There have been many concerns about our perceived hostility towards the administration. Maybe to some extent we deserve it. We are angry and frustrated about sexual assault policy here, and we have been directing our comments primarily to the administration because they are the ones with enough power to change it. We have acknowledged the progress made in sexual assault policy at Haverford both in our communications with the deans and in our open letter:
While we appreciate the many efforts of individuals and groups to reduce instances of sexual violence and to change the tone of discussion, we recognize the importance of institutional memory in creating a lasting cultural shift.
Our anger and frustration stems from our personal experiences with the policies, and specifically where the policies break down or the practices fail to live up to the ideals. That is where we see room for change and improvement.
I do want to go through some common concerns, though, to get everybody on the same page:
- We did send the open letter to the administration (deans, president, etc.) before releasing it to campus. They are expecting a hard copy of the petition with signatures.
- We are especially concerned about institutional memory, as mentioned in the open letter section quoted above. While we really do value informal responses to sexual violence on campus, we know that individuals eventually leave, customs folk change, and priorities are different because of that. We wanted to both formalize our own concerns about policy and push for concrete changes that will last beyond the tenure of any particular person.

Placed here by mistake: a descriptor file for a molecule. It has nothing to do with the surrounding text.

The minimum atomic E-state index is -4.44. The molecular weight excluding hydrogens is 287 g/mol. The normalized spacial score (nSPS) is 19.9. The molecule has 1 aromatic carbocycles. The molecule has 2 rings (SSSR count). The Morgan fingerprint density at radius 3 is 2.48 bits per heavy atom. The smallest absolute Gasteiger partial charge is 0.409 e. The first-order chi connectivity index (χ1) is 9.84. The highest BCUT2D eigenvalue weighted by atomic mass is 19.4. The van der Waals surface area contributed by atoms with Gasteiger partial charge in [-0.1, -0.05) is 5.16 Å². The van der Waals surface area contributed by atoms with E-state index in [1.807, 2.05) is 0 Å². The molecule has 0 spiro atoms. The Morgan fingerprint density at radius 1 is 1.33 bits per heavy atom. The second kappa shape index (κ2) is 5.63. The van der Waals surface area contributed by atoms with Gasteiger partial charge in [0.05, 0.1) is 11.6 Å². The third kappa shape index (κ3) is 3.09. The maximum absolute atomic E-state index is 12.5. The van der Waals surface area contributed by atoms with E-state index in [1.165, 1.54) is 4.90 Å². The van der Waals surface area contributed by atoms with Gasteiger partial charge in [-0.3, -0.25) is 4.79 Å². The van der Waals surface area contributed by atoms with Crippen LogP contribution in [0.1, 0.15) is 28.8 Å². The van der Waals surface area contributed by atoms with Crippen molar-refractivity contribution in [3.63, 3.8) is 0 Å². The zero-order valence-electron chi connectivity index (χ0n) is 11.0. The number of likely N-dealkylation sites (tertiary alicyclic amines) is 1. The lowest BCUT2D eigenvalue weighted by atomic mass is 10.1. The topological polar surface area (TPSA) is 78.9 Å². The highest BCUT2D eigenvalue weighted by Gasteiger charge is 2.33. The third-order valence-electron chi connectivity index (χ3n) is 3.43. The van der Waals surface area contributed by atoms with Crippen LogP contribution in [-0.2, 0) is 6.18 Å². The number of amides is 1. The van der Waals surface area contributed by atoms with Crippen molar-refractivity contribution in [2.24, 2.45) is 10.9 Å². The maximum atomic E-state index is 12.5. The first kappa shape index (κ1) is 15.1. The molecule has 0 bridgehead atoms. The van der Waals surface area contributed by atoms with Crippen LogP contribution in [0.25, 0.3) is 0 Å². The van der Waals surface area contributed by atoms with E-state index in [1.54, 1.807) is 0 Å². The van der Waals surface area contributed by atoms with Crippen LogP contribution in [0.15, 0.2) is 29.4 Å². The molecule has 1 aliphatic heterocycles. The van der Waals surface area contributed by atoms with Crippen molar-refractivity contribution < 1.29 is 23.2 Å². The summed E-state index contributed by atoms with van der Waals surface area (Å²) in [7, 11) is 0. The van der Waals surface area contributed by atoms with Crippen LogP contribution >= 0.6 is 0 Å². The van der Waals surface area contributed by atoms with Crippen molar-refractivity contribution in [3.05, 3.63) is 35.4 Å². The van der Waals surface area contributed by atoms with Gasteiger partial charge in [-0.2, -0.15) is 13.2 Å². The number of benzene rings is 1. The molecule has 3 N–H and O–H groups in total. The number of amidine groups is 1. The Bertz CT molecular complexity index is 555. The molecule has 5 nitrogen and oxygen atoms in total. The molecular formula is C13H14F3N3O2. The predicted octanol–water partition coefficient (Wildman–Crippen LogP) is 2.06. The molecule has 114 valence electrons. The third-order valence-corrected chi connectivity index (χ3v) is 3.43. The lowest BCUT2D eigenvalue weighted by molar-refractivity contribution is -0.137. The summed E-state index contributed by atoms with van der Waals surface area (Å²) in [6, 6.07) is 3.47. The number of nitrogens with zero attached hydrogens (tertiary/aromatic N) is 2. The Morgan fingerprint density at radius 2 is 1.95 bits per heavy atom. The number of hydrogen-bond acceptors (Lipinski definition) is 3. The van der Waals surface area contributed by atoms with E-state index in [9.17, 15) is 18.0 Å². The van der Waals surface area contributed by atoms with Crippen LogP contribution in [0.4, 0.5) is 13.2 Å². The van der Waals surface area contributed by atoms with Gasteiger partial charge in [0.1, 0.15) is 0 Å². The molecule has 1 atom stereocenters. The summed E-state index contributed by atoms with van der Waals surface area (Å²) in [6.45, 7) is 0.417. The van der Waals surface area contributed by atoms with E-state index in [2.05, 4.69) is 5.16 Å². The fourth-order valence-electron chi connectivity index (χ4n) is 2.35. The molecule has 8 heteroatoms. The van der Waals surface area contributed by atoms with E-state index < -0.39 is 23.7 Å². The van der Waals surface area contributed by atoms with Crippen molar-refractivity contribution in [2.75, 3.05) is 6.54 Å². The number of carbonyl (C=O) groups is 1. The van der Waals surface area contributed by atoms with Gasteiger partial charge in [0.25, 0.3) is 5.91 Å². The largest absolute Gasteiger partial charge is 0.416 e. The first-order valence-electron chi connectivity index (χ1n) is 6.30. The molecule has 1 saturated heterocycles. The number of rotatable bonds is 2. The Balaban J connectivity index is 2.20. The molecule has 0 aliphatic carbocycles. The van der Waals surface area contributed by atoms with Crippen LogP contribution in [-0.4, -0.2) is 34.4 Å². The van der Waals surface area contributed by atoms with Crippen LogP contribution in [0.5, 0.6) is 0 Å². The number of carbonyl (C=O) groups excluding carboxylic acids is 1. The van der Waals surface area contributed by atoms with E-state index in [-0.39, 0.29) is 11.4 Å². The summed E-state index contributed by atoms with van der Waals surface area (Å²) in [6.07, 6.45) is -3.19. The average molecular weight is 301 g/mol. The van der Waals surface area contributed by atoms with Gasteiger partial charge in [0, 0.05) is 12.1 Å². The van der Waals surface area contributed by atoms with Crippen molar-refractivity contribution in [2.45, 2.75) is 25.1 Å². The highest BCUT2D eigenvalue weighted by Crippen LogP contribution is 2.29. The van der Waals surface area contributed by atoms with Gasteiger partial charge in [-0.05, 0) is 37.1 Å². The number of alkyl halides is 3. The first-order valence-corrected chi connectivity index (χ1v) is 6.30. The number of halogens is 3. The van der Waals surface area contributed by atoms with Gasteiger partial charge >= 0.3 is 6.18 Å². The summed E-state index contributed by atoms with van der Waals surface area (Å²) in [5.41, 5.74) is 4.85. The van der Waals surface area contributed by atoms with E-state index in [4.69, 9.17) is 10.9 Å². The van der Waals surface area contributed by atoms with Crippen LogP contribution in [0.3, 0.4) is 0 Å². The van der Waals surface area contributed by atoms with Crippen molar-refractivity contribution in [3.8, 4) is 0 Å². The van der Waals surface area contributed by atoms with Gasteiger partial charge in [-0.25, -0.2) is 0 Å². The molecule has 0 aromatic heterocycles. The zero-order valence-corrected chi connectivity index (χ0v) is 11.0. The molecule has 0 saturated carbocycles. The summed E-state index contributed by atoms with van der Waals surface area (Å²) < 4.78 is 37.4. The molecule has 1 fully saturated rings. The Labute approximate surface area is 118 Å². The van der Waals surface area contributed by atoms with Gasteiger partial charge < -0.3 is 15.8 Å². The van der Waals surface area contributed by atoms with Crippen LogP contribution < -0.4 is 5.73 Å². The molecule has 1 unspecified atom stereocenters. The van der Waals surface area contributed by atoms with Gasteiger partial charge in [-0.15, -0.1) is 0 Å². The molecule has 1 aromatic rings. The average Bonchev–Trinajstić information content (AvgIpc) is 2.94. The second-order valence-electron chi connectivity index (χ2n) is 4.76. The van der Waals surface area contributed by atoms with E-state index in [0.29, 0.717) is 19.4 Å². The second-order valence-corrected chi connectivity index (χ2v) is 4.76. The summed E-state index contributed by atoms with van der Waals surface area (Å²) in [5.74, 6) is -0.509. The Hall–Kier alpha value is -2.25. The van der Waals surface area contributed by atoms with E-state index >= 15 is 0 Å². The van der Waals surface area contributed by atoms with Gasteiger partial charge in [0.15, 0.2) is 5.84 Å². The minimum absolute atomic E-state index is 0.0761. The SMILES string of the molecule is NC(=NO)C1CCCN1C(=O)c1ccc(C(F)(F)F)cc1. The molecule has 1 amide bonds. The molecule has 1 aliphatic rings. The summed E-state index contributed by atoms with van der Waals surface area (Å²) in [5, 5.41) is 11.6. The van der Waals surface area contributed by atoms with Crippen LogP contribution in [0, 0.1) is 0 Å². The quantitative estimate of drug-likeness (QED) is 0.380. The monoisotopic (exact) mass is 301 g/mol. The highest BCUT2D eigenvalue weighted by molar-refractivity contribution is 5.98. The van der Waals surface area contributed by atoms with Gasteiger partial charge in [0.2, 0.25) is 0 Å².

- This is not the first time that sexual violence policy has come up at Haverford. In 2009-2010, a Go! boards thread about the college’s mishandling of sexual violence came out around the same time as a false allegation of assault. A student-run policy working group formed and presented recommendations, but the majority of those recommendations were only partially implemented–if they were implemented at all. There was talk of policy and outreach working groups led by the administration, but (as far as we know) neither met to the point of being able to make recommendations. The second policy working group only met once. While there have been improvements to the sexual violence response, it is still far from measuring up to our ideals.
- We are committed to working on these issues long-term. We’re not putting up posters and leaving people to speculate. We’re not sending an open letter and expecting unequivocal and immediate implementation of our policy recommendations. We really want to have a conversation about how to improve policies, and we’re very open to feedback and an exchange of ideas. The idea of having an open letter may in itself seem hostile, but we recognize that the administration has limited time and resources. We are looking for solidarity and support in the form of signatures on our open letter to make it clear that time and resources need to be devoted to issues of sexual violence on campus, and that sexual violence policy is not just relevant to members of SOAR. At the time of this writing, there are 342 signatures on our open letter at change.org.
- Students are not the only survivors. Approximately 1 in 4 women will be sexually assaulted in her lifetime (stigmas around male survivors make the estimates much less reliable). That includes faculty, staff, and even administrators. Our letter is addressed “To the Deans and the Haverford Community” because we believe that these issues must be taken seriously by the entire campus. Comments by students may trigger faculty or staff. Comments by faculty may trigger administrators. We want to raise awareness and thoughtfulness around issues of sexual violence for everyone–not just for students, not just for administrators, not just for faculty, not just for staff.
We know there are many other concerns floating around about our interactions with the administration, but those are the major ones we wanted to address. As far as I know, we have approved every post and comment that we’ve received. As long as they continue to maintain trust, concern, and respect, we’ll continue to approve them.